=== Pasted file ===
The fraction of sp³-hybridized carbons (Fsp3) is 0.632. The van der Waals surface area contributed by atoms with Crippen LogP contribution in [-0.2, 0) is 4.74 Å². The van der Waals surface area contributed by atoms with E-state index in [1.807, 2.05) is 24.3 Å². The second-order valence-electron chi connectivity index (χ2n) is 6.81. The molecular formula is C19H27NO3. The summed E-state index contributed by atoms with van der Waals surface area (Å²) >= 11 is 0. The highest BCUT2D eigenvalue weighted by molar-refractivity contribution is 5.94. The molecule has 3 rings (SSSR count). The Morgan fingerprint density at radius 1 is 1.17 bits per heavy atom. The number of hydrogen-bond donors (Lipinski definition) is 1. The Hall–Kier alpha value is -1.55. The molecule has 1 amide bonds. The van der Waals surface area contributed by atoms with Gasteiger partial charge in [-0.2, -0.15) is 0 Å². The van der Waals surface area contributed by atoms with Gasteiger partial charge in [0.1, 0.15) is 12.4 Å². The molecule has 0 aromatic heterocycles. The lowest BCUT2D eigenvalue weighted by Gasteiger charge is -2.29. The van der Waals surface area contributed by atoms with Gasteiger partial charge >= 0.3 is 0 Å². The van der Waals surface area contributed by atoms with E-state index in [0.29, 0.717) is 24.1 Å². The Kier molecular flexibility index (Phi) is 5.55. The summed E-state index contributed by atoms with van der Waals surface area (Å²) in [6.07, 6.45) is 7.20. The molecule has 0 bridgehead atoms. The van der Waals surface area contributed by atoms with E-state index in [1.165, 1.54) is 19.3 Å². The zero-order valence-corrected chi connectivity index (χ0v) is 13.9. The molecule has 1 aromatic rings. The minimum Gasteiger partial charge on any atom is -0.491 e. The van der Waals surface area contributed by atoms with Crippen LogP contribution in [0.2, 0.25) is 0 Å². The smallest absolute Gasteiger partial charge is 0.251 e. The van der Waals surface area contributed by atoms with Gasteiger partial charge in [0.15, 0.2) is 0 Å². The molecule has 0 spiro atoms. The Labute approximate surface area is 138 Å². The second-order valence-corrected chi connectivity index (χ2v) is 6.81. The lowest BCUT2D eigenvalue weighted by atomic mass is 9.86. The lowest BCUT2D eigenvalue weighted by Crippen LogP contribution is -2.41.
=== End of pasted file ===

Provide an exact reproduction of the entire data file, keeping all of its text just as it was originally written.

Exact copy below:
The fraction of sp³-hybridized carbons (Fsp3) is 0.632. The van der Waals surface area contributed by atoms with Crippen LogP contribution in [-0.2, 0) is 4.74 Å². The van der Waals surface area contributed by atoms with E-state index in [1.807, 2.05) is 24.3 Å². The second-order valence-electron chi connectivity index (χ2n) is 6.81. The molecular formula is C19H27NO3. The summed E-state index contributed by atoms with van der Waals surface area (Å²) >= 11 is 0. The highest BCUT2D eigenvalue weighted by molar-refractivity contribution is 5.94. The molecule has 3 rings (SSSR count). The Morgan fingerprint density at radius 1 is 1.17 bits per heavy atom. The number of hydrogen-bond donors (Lipinski definition) is 1. The Hall–Kier alpha value is -1.55. The molecule has 1 amide bonds. The van der Waals surface area contributed by atoms with Gasteiger partial charge in [-0.2, -0.15) is 0 Å². The van der Waals surface area contributed by atoms with Gasteiger partial charge in [0.1, 0.15) is 12.4 Å². The molecule has 0 aromatic heterocycles. The lowest BCUT2D eigenvalue weighted by Gasteiger charge is -2.29. The van der Waals surface area contributed by atoms with Gasteiger partial charge >= 0.3 is 0 Å². The van der Waals surface area contributed by atoms with E-state index in [0.29, 0.717) is 24.1 Å². The Kier molecular flexibility index (Phi) is 5.55. The summed E-state index contributed by atoms with van der Waals surface area (Å²) in [6.07, 6.45) is 7.20. The molecule has 0 bridgehead atoms. The van der Waals surface area contributed by atoms with E-state index in [1.165, 1.54) is 19.3 Å². The zero-order valence-corrected chi connectivity index (χ0v) is 13.9. The molecule has 1 aromatic rings. The minimum Gasteiger partial charge on any atom is -0.491 e. The van der Waals surface area contributed by atoms with Crippen LogP contribution in [0.2, 0.25) is 0 Å². The smallest absolute Gasteiger partial charge is 0.251 e. The van der Waals surface area contributed by atoms with Gasteiger partial charge in [0.15, 0.2) is 0 Å². The molecule has 0 spiro atoms. The Labute approximate surface area is 138 Å². The second-order valence-corrected chi connectivity index (χ2v) is 6.81. The lowest BCUT2D eigenvalue weighted by atomic mass is 9.86. The lowest BCUT2D eigenvalue weighted by Crippen LogP contribution is -2.41.